Shown in FIG. 8 is a circuit of this invention which is designed in such a manner as to eliminate or at least substantially reduce the effects of this last remaining error term as expressed in Equation (9). This circuit is a further refinement of the circuit as shown in FIG. 3 and components performing similar functions in both circuits have been numbered similarly. Capacitor 35 is a combination of parasitic capacitance and operational amplifier input capacitance and is charged to V.sub.OFF during the initialization period, when switch 25 is closed. Capacitor 32 (having a capacitance of C.sub.2), together with switches 21, 22, 23 and 24 form a resistor equivalent which together with capacitor 31 (with capacitance C.sub.1) form the time constant of the integrator. During the initialization period, φ.sub.3 of FIG. 4 is high, thus causing switches 25 and 63 to close. This stores V.sub.OFF on capacitor 35 through switch 25 from unity gain amplifier 50. V.sub.OFF is also stored on capacitor 55 through switch 63. φ.sub.1 is also high during this initialization period causing switches 21 and 23 to be closed. This causes V.sub.OFF to appear at node 41 from unity gain amplifier 51. Capacitor 32, connected between nodes 41 and 40 is thus charged to a value of (V.sub.IN -V.sub.OFF), V.sub.IN being applied at terminal 20. φ.sub.3 then goes low, thus opening switches 25 and 63. V.sub.OFF remains on capacitors 35 and 55. φ.sub.1 then goes low thus opening switches 21 and 23. φ.sub.2 then goes high causing switches 22 and 24 to close, thus applying (V.sub.OFF -V.sub.IN) to node 42. This causes the output of the unity gain amplifier 50 available at terminal 62 to change by ##EQU8## φ.sub.2 then goes low opening switches 22 and 24. φ.sub.1 then goes high, closing switches 21 and 23. V.sub.OFF is still stored on capacitor 55 and amplified through unity gain amplifier 51 to node 41. Amplifier 51 serves as a buffer, allowing virtually no discharge of capacitor 55. Capacitor 32 is again charged to (V.sub.IN -V.sub.OFF). φ.sub.1 then goes low causing switches 21 and 23 to open, and φ.sub.2 goes high causing switches 22 and 24 to close. The magnitude of the output voltage appearing at terminal 62 at this time is equal to: ##EQU9## At the end of N cycles, just prior to reinitialization, the output voltage available on terminal 62 is: ##EQU10##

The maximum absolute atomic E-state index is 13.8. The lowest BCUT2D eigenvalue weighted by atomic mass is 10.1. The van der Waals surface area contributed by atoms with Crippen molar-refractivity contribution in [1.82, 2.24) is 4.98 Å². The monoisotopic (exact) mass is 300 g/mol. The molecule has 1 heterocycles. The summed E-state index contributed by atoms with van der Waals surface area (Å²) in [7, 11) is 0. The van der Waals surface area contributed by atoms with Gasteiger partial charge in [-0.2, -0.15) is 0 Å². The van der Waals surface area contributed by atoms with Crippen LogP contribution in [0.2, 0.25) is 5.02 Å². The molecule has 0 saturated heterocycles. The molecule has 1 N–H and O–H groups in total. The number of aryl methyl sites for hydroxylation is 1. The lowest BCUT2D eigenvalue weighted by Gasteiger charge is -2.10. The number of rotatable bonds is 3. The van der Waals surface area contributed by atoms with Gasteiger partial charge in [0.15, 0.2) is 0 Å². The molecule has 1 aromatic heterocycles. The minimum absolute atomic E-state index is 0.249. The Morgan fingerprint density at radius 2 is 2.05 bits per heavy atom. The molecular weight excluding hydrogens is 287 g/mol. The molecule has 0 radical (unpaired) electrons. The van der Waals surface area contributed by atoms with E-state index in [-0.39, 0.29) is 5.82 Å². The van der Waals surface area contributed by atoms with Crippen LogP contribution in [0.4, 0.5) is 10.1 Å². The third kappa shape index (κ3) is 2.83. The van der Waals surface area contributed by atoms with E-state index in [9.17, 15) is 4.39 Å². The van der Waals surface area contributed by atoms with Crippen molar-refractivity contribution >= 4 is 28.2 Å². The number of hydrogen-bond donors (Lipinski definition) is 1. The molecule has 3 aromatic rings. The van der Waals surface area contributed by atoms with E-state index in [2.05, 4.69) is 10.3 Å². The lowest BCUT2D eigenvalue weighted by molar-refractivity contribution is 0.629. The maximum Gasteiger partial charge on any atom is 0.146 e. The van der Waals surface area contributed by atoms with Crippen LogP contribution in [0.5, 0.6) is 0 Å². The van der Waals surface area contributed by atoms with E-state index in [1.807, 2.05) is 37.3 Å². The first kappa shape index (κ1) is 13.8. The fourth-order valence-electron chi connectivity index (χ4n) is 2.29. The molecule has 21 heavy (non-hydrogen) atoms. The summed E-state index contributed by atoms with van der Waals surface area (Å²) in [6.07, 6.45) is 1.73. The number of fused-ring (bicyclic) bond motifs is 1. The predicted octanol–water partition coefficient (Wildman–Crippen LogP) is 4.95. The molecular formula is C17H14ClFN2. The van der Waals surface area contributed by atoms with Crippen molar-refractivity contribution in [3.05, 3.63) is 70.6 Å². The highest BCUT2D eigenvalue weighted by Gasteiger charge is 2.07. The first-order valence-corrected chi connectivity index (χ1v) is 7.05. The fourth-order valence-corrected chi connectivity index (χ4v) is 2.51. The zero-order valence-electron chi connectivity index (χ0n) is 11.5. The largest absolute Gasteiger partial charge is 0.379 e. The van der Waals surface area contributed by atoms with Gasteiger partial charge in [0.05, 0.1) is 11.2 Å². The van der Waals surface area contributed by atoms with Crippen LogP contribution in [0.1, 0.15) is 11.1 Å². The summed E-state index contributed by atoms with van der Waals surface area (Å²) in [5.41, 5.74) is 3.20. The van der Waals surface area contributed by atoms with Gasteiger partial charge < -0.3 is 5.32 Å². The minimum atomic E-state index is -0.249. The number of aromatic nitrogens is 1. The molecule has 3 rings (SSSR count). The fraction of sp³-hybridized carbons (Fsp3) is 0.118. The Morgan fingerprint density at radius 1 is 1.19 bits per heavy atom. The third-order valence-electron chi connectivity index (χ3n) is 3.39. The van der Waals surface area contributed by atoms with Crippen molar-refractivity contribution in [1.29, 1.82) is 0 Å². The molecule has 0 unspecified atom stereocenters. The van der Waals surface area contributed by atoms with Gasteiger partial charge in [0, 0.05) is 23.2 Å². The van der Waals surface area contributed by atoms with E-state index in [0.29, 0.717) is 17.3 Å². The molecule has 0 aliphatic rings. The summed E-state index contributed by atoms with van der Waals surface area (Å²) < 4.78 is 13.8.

Utilizing a further refinement, as described in the aforesaid copending application, the remaining error term, V.sub.OFF, is eliminated resulting in an output voltage: ##EQU11##
Thus by utilizing well known techniques to minimize parasitic capacitance and parasitic charge injection in MOS transistors used as switches, and by utilizing the circuit of this invention, a switched capacitor integrator is constructed which internally compensates for the undesired and often intolerable effects of the offset voltages characteristic of operational amplifiers used in integrators.